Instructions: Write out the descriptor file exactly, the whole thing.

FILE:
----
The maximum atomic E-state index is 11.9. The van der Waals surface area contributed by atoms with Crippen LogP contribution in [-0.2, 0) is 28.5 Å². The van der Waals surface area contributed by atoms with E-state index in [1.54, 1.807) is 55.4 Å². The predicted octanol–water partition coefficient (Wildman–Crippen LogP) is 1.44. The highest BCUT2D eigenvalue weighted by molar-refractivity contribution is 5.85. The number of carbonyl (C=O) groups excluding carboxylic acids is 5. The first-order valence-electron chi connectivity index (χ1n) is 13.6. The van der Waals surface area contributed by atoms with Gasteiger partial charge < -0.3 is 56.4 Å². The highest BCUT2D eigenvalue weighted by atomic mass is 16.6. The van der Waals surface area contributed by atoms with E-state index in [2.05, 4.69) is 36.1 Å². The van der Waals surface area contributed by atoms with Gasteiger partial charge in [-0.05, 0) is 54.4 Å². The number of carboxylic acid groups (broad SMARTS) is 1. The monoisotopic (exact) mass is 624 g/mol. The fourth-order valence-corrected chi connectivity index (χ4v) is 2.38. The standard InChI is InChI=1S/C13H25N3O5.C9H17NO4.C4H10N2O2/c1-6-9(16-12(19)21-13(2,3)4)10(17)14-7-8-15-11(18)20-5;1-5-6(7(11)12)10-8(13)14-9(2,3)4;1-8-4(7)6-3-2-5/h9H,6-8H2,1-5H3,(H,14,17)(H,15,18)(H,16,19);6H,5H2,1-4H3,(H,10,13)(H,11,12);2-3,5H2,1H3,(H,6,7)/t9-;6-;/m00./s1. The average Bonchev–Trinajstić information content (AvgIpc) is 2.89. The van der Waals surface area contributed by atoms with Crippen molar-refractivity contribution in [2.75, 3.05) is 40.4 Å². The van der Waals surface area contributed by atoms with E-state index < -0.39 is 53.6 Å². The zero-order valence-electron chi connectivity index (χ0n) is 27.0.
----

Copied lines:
The maximum atomic E-state index is 11.9. The van der Waals surface area contributed by atoms with Crippen LogP contribution in [-0.2, 0) is 28.5 Å². The van der Waals surface area contributed by atoms with E-state index in [1.54, 1.807) is 55.4 Å². The predicted octanol–water partition coefficient (Wildman–Crippen LogP) is 1.44. The highest BCUT2D eigenvalue weighted by molar-refractivity contribution is 5.85. The number of carbonyl (C=O) groups excluding carboxylic acids is 5. The first-order valence-electron chi connectivity index (χ1n) is 13.6. The van der Waals surface area contributed by atoms with Gasteiger partial charge < -0.3 is 56.4 Å². The highest BCUT2D eigenvalue weighted by atomic mass is 16.6. The van der Waals surface area contributed by atoms with E-state index in [2.05, 4.69) is 36.1 Å². The van der Waals surface area contributed by atoms with Gasteiger partial charge in [-0.05, 0) is 54.4 Å². The number of carboxylic acid groups (broad SMARTS) is 1. The monoisotopic (exact) mass is 624 g/mol. The fourth-order valence-corrected chi connectivity index (χ4v) is 2.38. The standard InChI is InChI=1S/C13H25N3O5.C9H17NO4.C4H10N2O2/c1-6-9(16-12(19)21-13(2,3)4)10(17)14-7-8-15-11(18)20-5;1-5-6(7(11)12)10-8(13)14-9(2,3)4;1-8-4(7)6-3-2-5/h9H,6-8H2,1-5H3,(H,14,17)(H,15,18)(H,16,19);6H,5H2,1-4H3,(H,10,13)(H,11,12);2-3,5H2,1H3,(H,6,7)/t9-;6-;/m00./s1. The average Bonchev–Trinajstić information content (AvgIpc) is 2.89. The van der Waals surface area contributed by atoms with Crippen molar-refractivity contribution in [2.75, 3.05) is 40.4 Å². The van der Waals surface area contributed by atoms with E-state index < -0.39 is 53.6 Å². The zero-order valence-electron chi connectivity index (χ0n) is 27.0.